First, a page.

What’s What with Open Source Twitter
It took him a while, but Elon Musk, owner and CEO of Twitter, finally kept his promise to open source some of Twitter’s code. This came even though he’d fired Twitter’s open source staff. Color me surprised. Without his developers, I didn’t think Musk could do it. But, on March 31, Twitter released its recommendation code algorithm, determining which tweets appear on your timeline.
With the bombastic title The Algorithm, the recommendation code is on GitHub Twitter’s also open sourced some of the Machine Learning (ML) modules behind the recommendation code. Together these describe the services and jobs used for constructing your home timeline.
The recommendation code is written primarily in Scala. This is a high-level language that uses both object-oriented and functional programming techniques. Other languages represented in the code are Java and Python. The overall recommendation code is licensed under the GNU Affero General Public License (AGPL3).
The ML modules are written in Python. They’ve only been run on Linux and have been optimized for NVIDIA GPUs. It’s licensed under the AGPL3 and a BSD 3-Clause License variant, TorchRec, which is used by the PyTorch domain library of the same name.
The recommendation pipeline is made up of three main stages:
- Fetch the best Tweets from different recommendation sources in a process called candidate sourcing.
- Rank each Tweet using an ML model.
- Apply heuristics and filters, such as filtering out Tweets from users you’ve blocked, NSFW content, and Tweets you’ve already seen.
The service that is responsible for constructing and serving your timeline is called Home Mixer. Home Mixer is built on Product Mixer, Twitter’s custom Scala framework for building content feeds.
Candidate sources are made up of 50% from people you follow (In-Network) and 50% from people you don’t follow (Out-of-Network). For In-Network, Twitter uses Real Graph. This is a model which predicts the likelihood of engagement between two users. The higher the Real Graph score between you and the author of the Tweet, the more of their tweets you’ll see. For out-of-network tweets, the algorithm uses a logistic regression model with graph traversals via GraphJet, a real-time graph processing engine.
This sounds impressive. It’s not really. As a former Twitter executive told Fortune, “In order to open source the algorithm, you need to open source the training set, which is impossible for Twitter to do. Every effort in open-sourcing the algorithm without the data is completely dishonest.”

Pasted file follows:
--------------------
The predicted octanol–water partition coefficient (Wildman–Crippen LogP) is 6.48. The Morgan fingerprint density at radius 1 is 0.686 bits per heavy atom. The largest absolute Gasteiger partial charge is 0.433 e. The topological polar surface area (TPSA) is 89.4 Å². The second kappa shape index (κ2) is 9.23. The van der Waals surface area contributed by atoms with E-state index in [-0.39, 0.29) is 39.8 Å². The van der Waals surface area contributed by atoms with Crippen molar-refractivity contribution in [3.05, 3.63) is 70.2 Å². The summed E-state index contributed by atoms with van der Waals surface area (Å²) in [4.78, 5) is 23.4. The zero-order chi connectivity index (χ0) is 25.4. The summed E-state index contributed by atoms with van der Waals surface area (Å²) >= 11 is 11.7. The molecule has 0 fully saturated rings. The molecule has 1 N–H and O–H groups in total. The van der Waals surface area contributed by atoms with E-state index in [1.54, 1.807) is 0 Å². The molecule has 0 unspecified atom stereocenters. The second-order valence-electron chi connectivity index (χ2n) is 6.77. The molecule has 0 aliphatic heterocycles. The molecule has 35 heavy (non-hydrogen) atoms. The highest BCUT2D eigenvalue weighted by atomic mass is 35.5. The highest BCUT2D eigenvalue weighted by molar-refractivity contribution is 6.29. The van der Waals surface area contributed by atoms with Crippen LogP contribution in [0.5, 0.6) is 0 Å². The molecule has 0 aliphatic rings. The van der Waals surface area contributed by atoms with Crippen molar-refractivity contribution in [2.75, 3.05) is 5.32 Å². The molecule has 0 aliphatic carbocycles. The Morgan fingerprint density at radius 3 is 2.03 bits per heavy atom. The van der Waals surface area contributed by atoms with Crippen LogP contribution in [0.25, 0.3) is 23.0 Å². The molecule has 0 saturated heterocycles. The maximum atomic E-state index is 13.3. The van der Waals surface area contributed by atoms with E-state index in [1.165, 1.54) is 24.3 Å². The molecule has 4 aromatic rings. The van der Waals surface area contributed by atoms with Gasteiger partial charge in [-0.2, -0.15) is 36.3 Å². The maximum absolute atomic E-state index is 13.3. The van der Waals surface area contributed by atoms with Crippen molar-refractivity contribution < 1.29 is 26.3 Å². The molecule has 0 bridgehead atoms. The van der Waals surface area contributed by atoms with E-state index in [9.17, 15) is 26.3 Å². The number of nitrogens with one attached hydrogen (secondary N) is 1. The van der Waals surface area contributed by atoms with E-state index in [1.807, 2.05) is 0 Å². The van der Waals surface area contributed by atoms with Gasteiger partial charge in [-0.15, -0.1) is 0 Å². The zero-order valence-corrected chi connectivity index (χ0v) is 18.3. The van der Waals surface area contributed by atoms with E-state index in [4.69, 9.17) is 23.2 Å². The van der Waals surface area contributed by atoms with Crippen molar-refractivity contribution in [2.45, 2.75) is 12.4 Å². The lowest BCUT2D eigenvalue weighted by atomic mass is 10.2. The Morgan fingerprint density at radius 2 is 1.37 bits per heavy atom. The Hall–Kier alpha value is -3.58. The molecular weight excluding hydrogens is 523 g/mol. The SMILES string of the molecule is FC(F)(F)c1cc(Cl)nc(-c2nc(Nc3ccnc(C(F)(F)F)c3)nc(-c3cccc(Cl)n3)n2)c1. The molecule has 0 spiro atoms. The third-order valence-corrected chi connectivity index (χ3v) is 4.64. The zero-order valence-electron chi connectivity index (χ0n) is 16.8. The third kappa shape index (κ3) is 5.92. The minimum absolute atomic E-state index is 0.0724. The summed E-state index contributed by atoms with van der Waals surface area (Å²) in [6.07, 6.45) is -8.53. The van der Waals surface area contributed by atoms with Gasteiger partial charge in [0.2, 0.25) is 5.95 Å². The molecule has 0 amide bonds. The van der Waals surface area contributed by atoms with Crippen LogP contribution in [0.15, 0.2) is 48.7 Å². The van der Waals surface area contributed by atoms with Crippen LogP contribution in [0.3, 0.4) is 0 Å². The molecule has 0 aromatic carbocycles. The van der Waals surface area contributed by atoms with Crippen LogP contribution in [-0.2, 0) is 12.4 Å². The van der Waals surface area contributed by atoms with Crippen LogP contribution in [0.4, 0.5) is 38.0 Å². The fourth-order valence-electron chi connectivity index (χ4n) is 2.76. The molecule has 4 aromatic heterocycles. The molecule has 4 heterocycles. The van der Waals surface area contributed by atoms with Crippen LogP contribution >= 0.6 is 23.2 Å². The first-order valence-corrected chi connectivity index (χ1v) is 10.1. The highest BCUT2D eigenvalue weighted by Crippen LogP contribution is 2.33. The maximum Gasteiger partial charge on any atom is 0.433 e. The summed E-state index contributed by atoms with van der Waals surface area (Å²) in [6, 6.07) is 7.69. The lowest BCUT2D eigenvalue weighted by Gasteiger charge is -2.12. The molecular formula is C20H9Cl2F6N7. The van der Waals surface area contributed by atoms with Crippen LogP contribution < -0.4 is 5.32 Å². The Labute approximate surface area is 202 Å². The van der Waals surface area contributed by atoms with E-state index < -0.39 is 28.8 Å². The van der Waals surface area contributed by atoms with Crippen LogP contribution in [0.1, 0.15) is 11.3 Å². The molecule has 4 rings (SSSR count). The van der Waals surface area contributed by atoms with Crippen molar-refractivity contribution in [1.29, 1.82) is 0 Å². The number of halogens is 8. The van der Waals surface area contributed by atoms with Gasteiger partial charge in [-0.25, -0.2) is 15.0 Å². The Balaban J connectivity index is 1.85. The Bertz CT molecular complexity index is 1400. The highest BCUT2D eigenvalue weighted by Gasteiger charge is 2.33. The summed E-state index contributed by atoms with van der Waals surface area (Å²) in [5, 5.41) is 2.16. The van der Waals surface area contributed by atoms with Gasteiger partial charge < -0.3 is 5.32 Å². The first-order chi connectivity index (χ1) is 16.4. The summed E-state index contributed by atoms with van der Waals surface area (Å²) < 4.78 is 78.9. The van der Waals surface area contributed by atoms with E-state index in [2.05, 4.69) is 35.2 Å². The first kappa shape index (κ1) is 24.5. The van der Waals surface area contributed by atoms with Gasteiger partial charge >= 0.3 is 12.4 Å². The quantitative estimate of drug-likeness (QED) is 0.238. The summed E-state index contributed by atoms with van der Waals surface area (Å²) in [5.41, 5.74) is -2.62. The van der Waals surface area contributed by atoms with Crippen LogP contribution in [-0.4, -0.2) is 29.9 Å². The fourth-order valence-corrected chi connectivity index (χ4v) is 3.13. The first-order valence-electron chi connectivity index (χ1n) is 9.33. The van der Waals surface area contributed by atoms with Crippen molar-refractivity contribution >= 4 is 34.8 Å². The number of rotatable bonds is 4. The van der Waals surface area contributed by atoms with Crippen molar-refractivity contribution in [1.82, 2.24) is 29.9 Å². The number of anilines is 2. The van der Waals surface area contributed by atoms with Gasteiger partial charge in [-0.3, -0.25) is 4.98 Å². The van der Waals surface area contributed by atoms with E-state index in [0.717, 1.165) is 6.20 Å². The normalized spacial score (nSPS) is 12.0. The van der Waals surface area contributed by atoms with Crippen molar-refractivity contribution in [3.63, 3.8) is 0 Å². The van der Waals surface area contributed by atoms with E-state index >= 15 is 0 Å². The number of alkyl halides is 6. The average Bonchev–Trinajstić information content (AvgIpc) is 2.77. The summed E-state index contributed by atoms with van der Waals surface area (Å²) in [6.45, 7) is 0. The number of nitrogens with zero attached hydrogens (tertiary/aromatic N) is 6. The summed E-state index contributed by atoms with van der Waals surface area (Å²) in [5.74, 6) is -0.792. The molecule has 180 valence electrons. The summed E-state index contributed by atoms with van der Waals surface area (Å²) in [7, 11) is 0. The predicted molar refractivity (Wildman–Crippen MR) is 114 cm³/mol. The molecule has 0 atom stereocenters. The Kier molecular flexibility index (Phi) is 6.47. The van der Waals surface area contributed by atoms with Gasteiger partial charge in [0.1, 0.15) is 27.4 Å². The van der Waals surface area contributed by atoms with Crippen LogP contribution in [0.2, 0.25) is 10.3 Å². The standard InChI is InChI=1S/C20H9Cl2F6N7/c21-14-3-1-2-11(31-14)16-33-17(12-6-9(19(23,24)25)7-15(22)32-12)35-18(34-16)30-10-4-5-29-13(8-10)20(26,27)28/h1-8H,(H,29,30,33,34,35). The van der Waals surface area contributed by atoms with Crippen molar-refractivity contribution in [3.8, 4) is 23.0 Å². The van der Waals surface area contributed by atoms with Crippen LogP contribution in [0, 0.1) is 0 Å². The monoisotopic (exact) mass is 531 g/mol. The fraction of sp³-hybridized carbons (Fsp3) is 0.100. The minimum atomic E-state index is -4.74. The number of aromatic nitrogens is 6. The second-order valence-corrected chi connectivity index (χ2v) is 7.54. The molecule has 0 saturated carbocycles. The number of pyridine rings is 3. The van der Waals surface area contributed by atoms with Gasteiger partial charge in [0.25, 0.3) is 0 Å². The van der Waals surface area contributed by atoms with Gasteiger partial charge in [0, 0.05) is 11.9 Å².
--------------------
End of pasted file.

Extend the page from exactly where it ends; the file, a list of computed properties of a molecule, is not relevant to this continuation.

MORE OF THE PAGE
This isn’t just a matter of sensational bits and pieces in the code, such as identifying Twitter users as Republicans or Democrats. Even Musk admitted, “Our initial release of the so-called algorithm is going to be quite embarrassing, and people are going to find a lot of mistakes.”
The trouble isn’t the mistakes. It’s that there’s not enough there, there, to make any real sense of the programs. As Jonathan Mayer, an assistant CS professor at Princeton, observed on Ycombinator, while “the documentation gives a decent high-level overview of how Tweet recommendation works … the underlying policies and models are almost entirely missing … Without those, we can’t evaluate the behavior and possible effects of ‘the algorithm.'”
Some people argue that that was to prevent the code from being used by spammers who could work on how to game the recommendation algorithm. I would argue that spam should be filtered out before it reaches a recommendation algorithm. Yes, some would make it through, but hey, that’s how the recommendation game works. Just ask anyone who works in the eternal duel between Search Engine Optimization (SEO) and Google PageRank.
And, besides, open source means “open.” The advantages of open source development outweigh its dangers, or we’ve all been coding things wrong for the last 20 years or so.
While Twitter claims, “The goal of our open source endeavor is to provide full transparency to you, our users, about how our systems work.” To me, this looks more like an open source washing than a real look at Twitter’s code.